Eagle Scout Darrell Lambert has earned 37 merit badges, worked more than 1,000 hours of community service as a high school senior in Port Orchard, Wash., and helps lead a Boy Scout troop in his hometown. But Lambert was told by the Boy Scouts' regional governing executive that he had one week to declare belief in a supreme being in compliance with BSA policy or quit the Scouts. As a private organization, the Boy Scouts is permitted to exclude gay people and atheists from membership.
"We've asked him to search his heart, to confer with family members, to give this great thought before any decision is made," Brad Farmer, Scout executive of the Chief Seattle Council of the Boy Scouts, told The Sun of Bremerton. "If he says he's an avowed atheist, he does not meet the standards of membership of our traditional programs and as such cannot participate. We would return his registration fee to him and wish him the best."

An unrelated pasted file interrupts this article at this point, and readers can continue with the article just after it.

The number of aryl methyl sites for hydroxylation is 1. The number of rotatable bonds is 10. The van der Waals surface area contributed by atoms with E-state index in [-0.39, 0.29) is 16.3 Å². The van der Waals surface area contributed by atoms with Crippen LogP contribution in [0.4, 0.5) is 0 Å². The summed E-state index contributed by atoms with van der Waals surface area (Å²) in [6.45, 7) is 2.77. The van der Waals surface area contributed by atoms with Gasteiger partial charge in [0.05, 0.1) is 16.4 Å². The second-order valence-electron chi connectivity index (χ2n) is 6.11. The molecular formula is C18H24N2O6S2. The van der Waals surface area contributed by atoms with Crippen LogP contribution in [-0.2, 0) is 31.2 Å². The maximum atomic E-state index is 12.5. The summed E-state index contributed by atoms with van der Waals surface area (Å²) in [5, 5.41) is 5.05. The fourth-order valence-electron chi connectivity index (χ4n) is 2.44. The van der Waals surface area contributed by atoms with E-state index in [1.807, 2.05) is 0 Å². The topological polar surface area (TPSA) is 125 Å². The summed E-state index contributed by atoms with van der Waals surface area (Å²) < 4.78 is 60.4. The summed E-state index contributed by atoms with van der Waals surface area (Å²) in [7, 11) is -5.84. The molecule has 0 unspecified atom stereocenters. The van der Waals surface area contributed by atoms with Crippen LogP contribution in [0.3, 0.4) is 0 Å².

But Lambert, who has been a Scout since he was 9, said he won't profess a belief he doesn't feel, saying it amounts to a lie. "I wouldn't be a good Scout then, would I?"
He said he wants to fight the requirement and seeks to take Boy Scout rule-making authority from the national council and give it to the individual units. He added that he is seeking help from Scott Cozza of Scouting for All, a California-based group that advocates for gay and atheist scouts.